52. New Laws OK Wine Shipments, Ban Tiger Selfies -

COLUMBUS, Ohio (AP) – New state laws taking effect Thursday give livestock in California more living room, approve direct-to-consumer wine shipments in Massachusetts and levy the ultimate punishment on wannabe teen drivers in Nevada by denying them licenses if they skip too much school.

53. County Sees New Faces, New Directions -

There was a lot of moving around in Shelby County government in 2014, much of it the literal kind as the Vasco Smith County Administration Building was remodeled.

Shelby County Mayor Mark Luttrell got new offices in the renovation and the Shelby County Commission chambers got an upgrade as well with the commission offices and committee room moving from the fourth floor to the sixth floor.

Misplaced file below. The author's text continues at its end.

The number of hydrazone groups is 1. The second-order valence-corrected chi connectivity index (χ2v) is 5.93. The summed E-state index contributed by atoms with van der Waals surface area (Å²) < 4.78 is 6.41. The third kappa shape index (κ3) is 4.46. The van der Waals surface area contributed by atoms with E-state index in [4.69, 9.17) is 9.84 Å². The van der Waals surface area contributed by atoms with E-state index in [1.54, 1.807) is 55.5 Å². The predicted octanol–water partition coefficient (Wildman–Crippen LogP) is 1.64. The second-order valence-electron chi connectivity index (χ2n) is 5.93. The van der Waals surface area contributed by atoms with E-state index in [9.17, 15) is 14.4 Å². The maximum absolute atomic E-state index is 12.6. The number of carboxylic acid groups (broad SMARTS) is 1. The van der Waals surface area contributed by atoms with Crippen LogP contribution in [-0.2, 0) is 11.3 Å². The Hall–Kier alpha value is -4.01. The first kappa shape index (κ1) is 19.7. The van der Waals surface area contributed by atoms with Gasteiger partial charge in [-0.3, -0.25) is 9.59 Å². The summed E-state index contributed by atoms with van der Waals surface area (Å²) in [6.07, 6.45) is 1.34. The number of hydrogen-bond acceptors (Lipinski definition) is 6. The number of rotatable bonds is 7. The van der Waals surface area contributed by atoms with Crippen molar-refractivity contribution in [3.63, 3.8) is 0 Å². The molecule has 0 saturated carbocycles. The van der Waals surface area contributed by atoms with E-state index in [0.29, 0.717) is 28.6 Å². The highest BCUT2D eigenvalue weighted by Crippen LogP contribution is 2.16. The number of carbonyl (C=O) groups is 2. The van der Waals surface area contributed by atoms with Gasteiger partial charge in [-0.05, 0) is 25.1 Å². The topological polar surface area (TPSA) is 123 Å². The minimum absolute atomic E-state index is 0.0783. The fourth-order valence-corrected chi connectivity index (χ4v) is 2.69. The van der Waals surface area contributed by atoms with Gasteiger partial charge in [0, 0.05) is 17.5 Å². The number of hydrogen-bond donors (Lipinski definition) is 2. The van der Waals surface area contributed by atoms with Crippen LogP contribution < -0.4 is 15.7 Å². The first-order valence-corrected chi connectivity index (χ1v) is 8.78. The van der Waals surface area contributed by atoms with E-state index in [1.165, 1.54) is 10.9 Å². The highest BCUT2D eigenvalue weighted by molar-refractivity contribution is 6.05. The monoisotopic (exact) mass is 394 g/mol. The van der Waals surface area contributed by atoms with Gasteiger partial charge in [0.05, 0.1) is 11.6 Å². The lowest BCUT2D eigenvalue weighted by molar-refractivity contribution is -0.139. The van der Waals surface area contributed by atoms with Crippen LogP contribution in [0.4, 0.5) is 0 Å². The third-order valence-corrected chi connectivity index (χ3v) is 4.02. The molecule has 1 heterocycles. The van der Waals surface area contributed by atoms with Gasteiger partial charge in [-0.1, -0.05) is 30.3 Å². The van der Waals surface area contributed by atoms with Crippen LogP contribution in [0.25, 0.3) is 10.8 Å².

54. Totty Joins Gateway Group Personnel -

Justin Totty has joined Gateway Group Personnel as a research associate in the company’s executive search division. In his new role, Totty focuses on sourcing the best candidates for clients across numerous fields and industries, specifically targeting accounting, finance and engineering.

55. Vol Players See TaxSlayer Win as a Big Step for Program -

KNOXVILLE – Christmas break has come and gone for the University of Tennessee’s football team. Now it’s back to business.

The Vols return to campus for practice Saturday and, after a Sunday practice, fly to Jacksonville for the Jan. 2 game against Iowa in the TaxSlayer Bowl, formerly the Gator Bowl.

56. Wharton Defends Local Tax Incentives, Searches for New Methods to Compete -